I am fascinated by the name Terry gave it. One of our local languages is Afrikaans, and in this language the word means "delicious" but has become a slang word used by every one that means extremely good, or very pretty, outstanding or anything that you feel happy about, like instead of having a good day you can have a "lekker" day. Terry obviously learnt this term during his time in South Africa. I have so many people asking me why we cant give the nudi's common names(which was how I used to feel) and I always try to explain the reasons for this, and I think this is a great example of a scientists great sense of humour. I think this is great.
email@example.comOgden C. M., 2005 (Oct 18) Chromodoris lekker described by Gosliner. [Message in] Sea Slug Forum. Australian Museum, Sydney. Available from http://www.seaslugforum.net/find/15032
Thanks for this find. Yes it certainly fits Terry's description of C. lekker, and
Philbert Bidgrain's photo from Reunion Is [#12975] and Kirsty Miller's from Durban [#4495]. Which leaves us with Valda Fraser's [#3154] also from the east coast of Sth Africa, which has the characteristic white specks, but the red spots are in the wrong place and the yellow band, also in the wrong place, appears to be made by the mantle glands rather than skin pigment, as in C. kitae and C. tumulifera. I guess we will have to wait to see whether it is avariation of C. lekker or a different species.
I'm glad you like 'lekker' as a name. There are quite a few humorous names to be found, unfortunately some are what you might call 'insider jokes' whose meaning will die with those in the know. Others unfortunately have later been shown to be unnecessary, and been replaced by boring 'older' names. One example concerns a little bivalve which & thought belonged to the genus Abra, so they Theora mesopotamica ( , 1918).
February 18, 2005
From: Philibert Bidgrain
Reunion Island sea slugs.
We have find three specimens of Chromodoris lekker, this one was found by Philibert Bidgrain "Bassin des Hirondelles", a permanent pool at Etang Salé les Bains (Reunion Island), in August 2004, size 15-20 mm.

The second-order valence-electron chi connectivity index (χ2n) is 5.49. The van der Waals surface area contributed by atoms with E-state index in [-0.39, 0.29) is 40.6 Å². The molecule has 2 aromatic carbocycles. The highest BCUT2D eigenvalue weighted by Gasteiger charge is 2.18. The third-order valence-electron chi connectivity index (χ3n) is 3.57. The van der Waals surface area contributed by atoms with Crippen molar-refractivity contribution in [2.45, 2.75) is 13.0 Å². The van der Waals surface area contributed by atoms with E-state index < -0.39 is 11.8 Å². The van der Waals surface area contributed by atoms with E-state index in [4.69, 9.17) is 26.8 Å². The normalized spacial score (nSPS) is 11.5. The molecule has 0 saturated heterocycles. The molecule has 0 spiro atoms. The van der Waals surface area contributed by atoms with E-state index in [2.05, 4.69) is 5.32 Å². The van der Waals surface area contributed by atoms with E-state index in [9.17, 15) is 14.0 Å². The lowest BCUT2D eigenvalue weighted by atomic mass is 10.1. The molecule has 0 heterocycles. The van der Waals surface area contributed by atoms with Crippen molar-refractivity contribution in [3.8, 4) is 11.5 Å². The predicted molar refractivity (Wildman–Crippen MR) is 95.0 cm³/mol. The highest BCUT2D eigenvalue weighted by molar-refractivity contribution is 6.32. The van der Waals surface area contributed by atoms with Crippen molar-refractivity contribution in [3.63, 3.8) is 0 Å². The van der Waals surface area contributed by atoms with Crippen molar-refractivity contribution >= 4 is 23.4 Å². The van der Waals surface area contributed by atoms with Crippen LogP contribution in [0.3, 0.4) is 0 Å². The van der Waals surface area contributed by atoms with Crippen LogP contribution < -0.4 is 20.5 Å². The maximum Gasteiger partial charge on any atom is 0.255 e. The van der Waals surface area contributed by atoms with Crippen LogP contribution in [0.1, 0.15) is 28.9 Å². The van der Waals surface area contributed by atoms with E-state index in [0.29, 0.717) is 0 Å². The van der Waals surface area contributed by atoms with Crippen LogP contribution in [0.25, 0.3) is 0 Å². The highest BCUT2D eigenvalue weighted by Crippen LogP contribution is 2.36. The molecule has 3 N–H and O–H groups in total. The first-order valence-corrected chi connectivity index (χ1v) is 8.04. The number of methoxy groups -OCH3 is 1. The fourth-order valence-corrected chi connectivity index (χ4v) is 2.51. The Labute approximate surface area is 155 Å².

It looks like Gosliner's photo (N 115 in Nudibranchs of Southern Africa ) The three specimens observed have exactly the same color pattern.
firstname.lastname@example.orgBidgrain, P., 2005 (Feb 18) Chromodoris lekker from Reunion Island. [Message in] Sea Slug Forum. Australian Museum, Sydney. Available from http://www.seaslugforum.net/find/12975
This is a good addition to our knowledge of the species
June 6, 2001
From: Kirsty Miller
I found this nudibranch at a depth of 3m on a recent dive on Vetches' Pier, a rubble artificial reef at the entrance to Durban Harbour, South Africa.
My father photographed it as part of a school project I am doing. We have identified it from your site as Chromodoris lekker, is this correct?
email@example.comMiller, K., 2001 (Jun 6) Chromodoris lekker from Durban, Sth Africa. [Message in] Sea Slug Forum. Australian Museum, Sydney. Available from http://www.seaslugforum.net/find/4495
Yes it certainly looks like C. lekker. I'll be posting your other interesting finds over the next few days.
October 16, 2000
From: Valda Fraser
The beauty of this one has me stunned. Could it be a lost Chromodoris rufomaculata?
Locality: Park Rynie, south coast KwaZulu-Natal, SOUTH AFRICA - 28m
Date: October 2000
firstname.lastname@example.orgFraser, V., 2000 (Oct 16) Chromodoris lekker from South Africa. [Message in] Sea Slug Forum. Australian Museum, Sydney. Available from http://www.seaslugforum.net/find/3154
I am pretty sure this is Chromodoris lekker. In Gosliner's description he describes a row of reddish spots on the orange band at the mantle border. In your photo the purple spots are out side the ornage band. He also describes a row of purple spots inside the orange band. In your photo only three faint purple spots can be seen. I know of no other species with the fine white specks. At present it seems we still do not know the full colour variability of this species.
It is also possible we are dealing with a separate but very similarly coloured species. Only more records will give us a clearer understanding. I look forward to Terry Gosliner's views.